Research School Network: Frayer models: a tool for explicit science vocabulary teaching Hannah Cox, Evidence Lead for Science at Kingsbridge Research School, on teaching scientific vocabulary
Frayer models: a tool for explicit science vocabulary teaching
Hannah Cox, Evidence Lead for Science at Kingsbridge Research School, on teaching scientific vocabulary
by Kingsbridge Research School
“Why are the lamps less bright when we add more of them into the series circuit?” I ask my year 8 class. We’d just carried out an investigation into how the brightness of bulb is affected by the number of bulbs in the circuit. At the start of the lesson, I had mentioned the word “resistance”.
“It’s because they’re less powerful,” answers approximately half the class. I assumed (wrongly) that because students had experienced a keyword before the investigation, they could use it correctly to explain their observations. They had not grasped the concept of resistance just through hearing me talk about it.
This is very likely a common experience for teachers of science, and it raises the question, why and how should we systematically introduce new vocabulary to our classes, so that they have the knowledge of what the word means and how it applies to a science context?
The recently published EEF guidance, “Improving primary science” (EEF 2023) guidance aims to encourage teachers to empower students of all backgrounds. It systematically pulls together educational research from across the world and distils it into eight recommendations.
The first recommendation encourages us to “Develop pupils’ scientific vocabulary”. As we know, “scientific vocabulary can often be confusing and abstract, making it difficult for pupils to fully understand and use.” The guidance report recommends that when scientific vocabulary is introduced, as well as explicitly teaching meaning, we create opportunities for repeated engagement and use over time (pages 7 – 8). Research has shown that this approach improves students’ science reading comprehension, science writing and scientific understanding (Cervetti et al, 2012).
A tool that we are beginning to use at Kingsbridge Community College to facilitate this recommendation is the Frayer Model, originally designed by Dorothy Frayer and colleagues at the University of Wisconsin in 1969, for the purpose of vocabulary instruction. They support students to grasp key concepts through comprehensive and engaging word analysis.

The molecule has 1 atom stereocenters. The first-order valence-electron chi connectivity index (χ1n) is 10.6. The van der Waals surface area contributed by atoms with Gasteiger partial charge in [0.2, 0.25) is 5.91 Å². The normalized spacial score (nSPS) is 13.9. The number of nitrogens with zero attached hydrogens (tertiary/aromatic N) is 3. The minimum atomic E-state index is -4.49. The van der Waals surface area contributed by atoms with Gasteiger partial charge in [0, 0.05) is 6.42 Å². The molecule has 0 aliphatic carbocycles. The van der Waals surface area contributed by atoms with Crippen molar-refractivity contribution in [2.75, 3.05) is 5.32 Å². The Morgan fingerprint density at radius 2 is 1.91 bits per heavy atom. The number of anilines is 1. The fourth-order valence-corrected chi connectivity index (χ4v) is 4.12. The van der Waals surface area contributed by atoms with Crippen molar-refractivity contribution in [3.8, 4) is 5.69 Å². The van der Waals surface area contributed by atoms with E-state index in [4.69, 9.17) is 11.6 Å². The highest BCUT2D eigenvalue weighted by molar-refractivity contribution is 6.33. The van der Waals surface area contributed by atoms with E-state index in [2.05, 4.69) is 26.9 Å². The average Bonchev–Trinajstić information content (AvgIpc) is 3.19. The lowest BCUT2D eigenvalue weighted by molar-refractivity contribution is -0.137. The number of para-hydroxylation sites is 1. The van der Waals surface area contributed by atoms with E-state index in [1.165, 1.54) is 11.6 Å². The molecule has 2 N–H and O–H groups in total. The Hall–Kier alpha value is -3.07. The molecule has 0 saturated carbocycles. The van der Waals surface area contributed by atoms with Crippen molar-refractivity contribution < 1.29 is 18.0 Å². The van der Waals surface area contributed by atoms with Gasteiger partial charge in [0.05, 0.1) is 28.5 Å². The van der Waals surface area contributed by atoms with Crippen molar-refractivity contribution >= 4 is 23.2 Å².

Fundamentally, Frayer Models are graphic organisers that are well suited to all stages of science education. The Frayer Model represents vocabulary through multiple means. A keyword appears in the middle of the page, with information about the word in four sections. A classic Frayer model contains a student-friendly definition, essential characteristics, examples and non-examples. Frayer models can either be given to students completed or blank, for students to work on completing themselves.
Personally, my favourite part about Frayer models is that the four sections can be adapted to suit the word itself or the needs of the students. Perhaps if the sections are changed, they no longer become Frayer models but they may become more useful for students. Adaptations could include:
- a section on basic etymology or “word family” that encourages students to explore similar words
- a visual representation of the word
- a section containing further information, which might be called “digging deeper”
Here is one that perhaps my year 8 students would have benefitted from before carrying out the previously mentioned investigation:
Once the Frayer models have been used, teachers can then plan in opportunities during following lessons or home learning tasks to ensure these key words, and models, are revisited. This is in line with the Guidance Report’s recommendation to create opportunities “to repeatedly engage with the words and use them in different scenarios”. In my department we have trialled using ‘Do it now’ tasks as a tool to facilitate recall and apply information from their previously seen Frayer models.
Taking time out of our engaging, practical, content heavy lessons to focus on explicitly teaching vocabulary can seem burdensome, yet it is vital for learners if they are to be more successful in science learning (Kim et al 2021). The clever science teacher plans when and how to introduce new vocabulary, connects it to the concepts being taught, builds on prior knowledge and systematically revisits it. In doing so, we improve the flow of knowledge between student and discipline. Or lower its resistance.
Cervetti, G.N., Barber, J., Dorph., Pearson, P.D and Goldschmidt, P.G. (2012) ‘The Impact of an integrated Approach to Science and Literacy in Elementary School Classrooms’, Research in Science Teaching, 49 (5), pp. 631 – 658.
Kim, J.S., Relyea, J.E., Berkhauser, M.A., Scherer, E. and Rich, P. (2021) ‘Improving Elementary Grade Students Science and Social Studies Vocabulary Knowledge Depth, Reading Comprehension, and Argumentative Writing: A Conceptual Replication’, Educational Psychology Review, 33 (4) pp. 1935 – 964.
Luxton, K. and Pritchard, B. (2023) ‘Improving Primary Science’, London: Education Endowment Foundation
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